Thursday, June 9, 2011

The First of The Sixties Trilogy

The Scholastic Channel, (2010). Countdown a new documentary novel by Deborah Wiles [Web]. Available from

Countdown by Deborah Wiles, (2010)

Interesting Fact: This historical fiction narrative is set in Washington D.C. during the period of 1962.  Throughout the book you will find real photographs, quotations, and song lyrics from that time period.
About the Book:Eleven year-old Franny Chapman has a lot to worry about aside from preparing for a nuclear disaster.  Her other worries range from being invisible to observing her older sister’s suspicious behavior, her uncle acting loony, her father being in the military, and feuding (sometimes physically) with her best friend.   As Franny tries to make sense of her personal life she is also trying to understand the world around her.  President Kennedy has made it clear that there is a nuclear threat to the country.  It is because of that threat that everyone including Franny is in a panic.  At school Franny participates in air raid drills in which all students must “duck and cover.”  One time when Franny and her classmates were caught outside when the sirens went on she was certain that they were going to die!  Will Franny ever recuperate a normal life, one with family stability and where friends are actually friendly?  Will the concern for surviving a nuclear disaster even diminish?
Why read it?Readers can learn a lot about the historic events that took place during the 60’s era.  The Cuban Missile Crisis and air raid drills are long gone now but world conflict still exist today.  Therefore, aside from presenting pre-teen problems that young ones can identify with today; larger issues presented are similar to issues that youth today are familiar with such as modern dealings with Afghanistan, Taliban, terrorism, and war.    

Teacher Discussion Guide to Countdown
Official Author Website

The World's Future Through a Sci-Fi Perception...

Book Videos TV, (2010). Ship breaker [Web]. Available from

Ship Breaker by Paolo Bacigalupi, (2010)

Interesting Facts: This is a sci-fi book based on the future when oil has been replaced and biodiesel is used.  The story is set along America’s Gulf-cost. It is categorized as a young adult book and is a Michael L. Printz Award winner. 

About the Book:Hundreds of years from now oil-tankers are no longer in use.  They are now broken down for parts by light crews who scavenge for copper wires just to make ends meet.  Nailer is a young boy who works light crew. He crawls in the dark ducts of these oil-tankers to scavenge for these copper wires, dangerous work indeed.  The recycled parts are then sold to giant corporations referred to as blood buyers.  Nailer’s mother died when he was much younger and since then his father has become a drunk, violent, abusive, and even murderous man.  Nailer seeks to strike luck one day in hopes of getting out of his miserable life.  To his surprise, he one day discovers a ship filled with treasures to scavenge.  The problem is that there is one survivor, a beautiful girl named Nita who also happens to be very rich.  He decides to rescue the girl in hopes that she will lead him to a better life; this decision is a great risk.  He will soon face the decision of staying loyal to his father or going up against his own flesh and blood. Since the story takes place in the future, oil has be used up, sea levels have risen, global-warming has had its effects, animals such as polar bears have become extinct, Orleans has been desolated, and hurricanes can now strengthen up to category 6. Perhaps one of the most interesting changes is that there is a new creation of half-men who are genetically made as a mixture of man, tiger, and dog.  These can prove loyal to their masters but can be deadly if they are after you.  Nailer and his new-found friend Nita will have plenty encounters with such half-men, some good and some not so good.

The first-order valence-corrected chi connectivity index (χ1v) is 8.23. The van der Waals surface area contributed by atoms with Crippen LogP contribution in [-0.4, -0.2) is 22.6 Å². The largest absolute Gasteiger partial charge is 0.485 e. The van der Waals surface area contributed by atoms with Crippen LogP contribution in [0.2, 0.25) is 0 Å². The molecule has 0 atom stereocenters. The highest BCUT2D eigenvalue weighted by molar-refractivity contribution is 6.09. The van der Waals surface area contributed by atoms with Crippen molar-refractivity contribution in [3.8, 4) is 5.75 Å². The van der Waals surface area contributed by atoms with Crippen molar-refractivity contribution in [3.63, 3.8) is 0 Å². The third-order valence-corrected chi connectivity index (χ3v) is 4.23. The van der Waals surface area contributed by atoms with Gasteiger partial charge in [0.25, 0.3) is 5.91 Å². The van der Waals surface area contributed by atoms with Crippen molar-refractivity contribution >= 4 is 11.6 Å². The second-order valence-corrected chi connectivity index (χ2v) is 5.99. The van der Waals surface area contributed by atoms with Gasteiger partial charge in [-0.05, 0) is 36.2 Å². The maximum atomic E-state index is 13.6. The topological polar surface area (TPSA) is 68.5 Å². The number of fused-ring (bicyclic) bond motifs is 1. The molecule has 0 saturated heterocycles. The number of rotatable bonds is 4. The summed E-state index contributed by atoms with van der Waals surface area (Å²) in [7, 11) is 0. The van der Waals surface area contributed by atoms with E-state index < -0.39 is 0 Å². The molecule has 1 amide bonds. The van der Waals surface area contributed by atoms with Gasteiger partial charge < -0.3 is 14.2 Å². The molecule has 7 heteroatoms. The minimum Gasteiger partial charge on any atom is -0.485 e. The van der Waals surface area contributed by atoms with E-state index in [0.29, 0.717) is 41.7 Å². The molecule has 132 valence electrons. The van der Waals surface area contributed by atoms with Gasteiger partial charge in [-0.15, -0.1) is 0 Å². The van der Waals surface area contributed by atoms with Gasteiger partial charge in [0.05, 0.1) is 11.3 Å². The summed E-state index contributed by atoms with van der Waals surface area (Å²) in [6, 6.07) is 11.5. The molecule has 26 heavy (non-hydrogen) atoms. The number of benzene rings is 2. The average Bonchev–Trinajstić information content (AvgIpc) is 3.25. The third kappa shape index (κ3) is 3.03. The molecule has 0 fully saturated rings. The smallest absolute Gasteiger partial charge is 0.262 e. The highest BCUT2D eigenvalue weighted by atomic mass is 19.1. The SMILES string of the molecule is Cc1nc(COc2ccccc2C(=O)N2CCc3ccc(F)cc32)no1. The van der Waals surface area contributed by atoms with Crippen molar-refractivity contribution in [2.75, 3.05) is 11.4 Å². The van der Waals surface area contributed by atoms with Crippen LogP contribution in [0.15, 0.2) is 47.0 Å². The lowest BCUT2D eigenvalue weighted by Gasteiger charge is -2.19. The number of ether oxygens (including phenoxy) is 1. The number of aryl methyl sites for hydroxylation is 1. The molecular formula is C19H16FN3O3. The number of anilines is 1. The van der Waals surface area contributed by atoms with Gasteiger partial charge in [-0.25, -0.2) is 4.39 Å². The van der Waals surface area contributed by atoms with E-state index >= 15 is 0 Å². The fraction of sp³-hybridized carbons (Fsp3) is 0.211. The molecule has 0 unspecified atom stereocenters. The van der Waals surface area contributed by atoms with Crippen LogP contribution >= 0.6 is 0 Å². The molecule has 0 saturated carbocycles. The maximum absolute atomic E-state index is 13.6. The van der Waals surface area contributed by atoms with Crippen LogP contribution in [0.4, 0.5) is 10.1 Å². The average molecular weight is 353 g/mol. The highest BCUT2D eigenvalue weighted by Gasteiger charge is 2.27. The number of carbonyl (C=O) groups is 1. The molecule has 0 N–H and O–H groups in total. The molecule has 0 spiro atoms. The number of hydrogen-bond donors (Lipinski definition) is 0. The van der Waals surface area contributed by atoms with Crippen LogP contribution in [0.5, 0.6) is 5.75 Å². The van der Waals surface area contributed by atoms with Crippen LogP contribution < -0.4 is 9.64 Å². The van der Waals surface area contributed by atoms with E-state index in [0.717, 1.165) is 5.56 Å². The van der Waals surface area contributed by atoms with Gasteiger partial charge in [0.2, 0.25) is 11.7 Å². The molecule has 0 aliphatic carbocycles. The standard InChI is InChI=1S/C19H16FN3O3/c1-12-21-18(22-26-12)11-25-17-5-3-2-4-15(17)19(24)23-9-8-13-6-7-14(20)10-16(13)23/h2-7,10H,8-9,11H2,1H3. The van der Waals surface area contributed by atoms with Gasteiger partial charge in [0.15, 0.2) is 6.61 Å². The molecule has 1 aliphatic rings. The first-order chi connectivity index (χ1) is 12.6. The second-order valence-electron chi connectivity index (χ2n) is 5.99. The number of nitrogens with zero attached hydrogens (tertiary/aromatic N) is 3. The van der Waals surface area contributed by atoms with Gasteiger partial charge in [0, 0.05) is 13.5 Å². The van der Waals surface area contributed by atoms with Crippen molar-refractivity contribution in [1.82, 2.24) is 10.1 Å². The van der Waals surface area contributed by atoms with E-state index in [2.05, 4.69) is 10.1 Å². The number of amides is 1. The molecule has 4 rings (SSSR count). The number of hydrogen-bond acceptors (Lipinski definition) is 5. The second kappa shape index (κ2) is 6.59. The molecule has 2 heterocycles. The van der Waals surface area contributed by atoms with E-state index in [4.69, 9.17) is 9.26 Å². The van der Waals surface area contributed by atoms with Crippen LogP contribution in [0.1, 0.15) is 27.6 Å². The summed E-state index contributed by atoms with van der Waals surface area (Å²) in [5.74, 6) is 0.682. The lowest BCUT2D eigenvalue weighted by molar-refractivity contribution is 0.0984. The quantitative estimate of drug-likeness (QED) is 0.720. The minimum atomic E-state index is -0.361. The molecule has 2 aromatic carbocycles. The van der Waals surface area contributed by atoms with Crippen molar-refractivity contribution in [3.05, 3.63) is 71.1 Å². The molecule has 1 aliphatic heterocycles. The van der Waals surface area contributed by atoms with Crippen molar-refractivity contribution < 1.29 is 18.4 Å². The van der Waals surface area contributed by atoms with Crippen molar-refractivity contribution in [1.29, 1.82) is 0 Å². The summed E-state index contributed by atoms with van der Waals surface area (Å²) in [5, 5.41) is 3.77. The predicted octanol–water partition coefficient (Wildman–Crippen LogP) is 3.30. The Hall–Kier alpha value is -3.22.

Why read it?It should make readers think about the way we treat the earth and its resources.  To imagine a world in which resources are used up and parts of the world forgotten is unsettling.  I also appreciated the lesson in that sometimes the family we choose is closer than those whom we share a blood bond with.  The book offers plenty suspense and much to think about. I can see this being read along with Ninth Ward by Jewell Parker Rhodes.

A Teen Site
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Wednesday, June 8, 2011

Warning: This is a Bloody and Gory Tale!

Penguin Young Readers, (2011). A tale dark and grimm trailer [Web]. Available from

A Tale Dark & Grimm by Adam Gidwitz, (2010)

Interesting Facts: This book modifies some of the stories taken from the original Brothers Grimm tales.  Fairytales such as “Hansel and Gretel” were actually very violent in their original form but many have been tailored to into “Disney” versions which are what most kids are familiar with nowadays.
About the Book:The cover of this book is a good indicator of what to expect as it is dark and gloomy story with quite a bit of blood.  The main characters are Hansel and Gretel.  The story begins before they were born and follows them through a long journey that includes dragons, cannibals, werewolves, and many other interesting characters that they run into along the way.  Hansel and Gretel’s wild journey begins when they discover that their father and mother are both willing to have their children beheaded. Before you jump to conclusions, please be assured that there is a completely reasonable explanation for this.  Hansel and Gretel are not aware of the reasons behind such a decision, so they naturally assume that they have bad parents. Therefore, they decide to runaway in an effort to escape their bad parents and find good ones.  The narrative includes personal interruptions from the narrator (author) which are in bold print.  The author uses such interruptions in the story to warn readers about upcoming parts that may be discomforting to read (and visualize).  He also uses them to share insightful thoughts or lessons with the reader.  These interruptions are often humorous as well.
Why read it?Aside from creeping you out, this witty narrative will surprisingly make you laugh. I can see how boys/girls and even adults that usually find the Cinderella-type fairytales boring will be completely engaged in this tale.  If you are not faint of heart, then this may be the book for you!

Saturday, June 4, 2011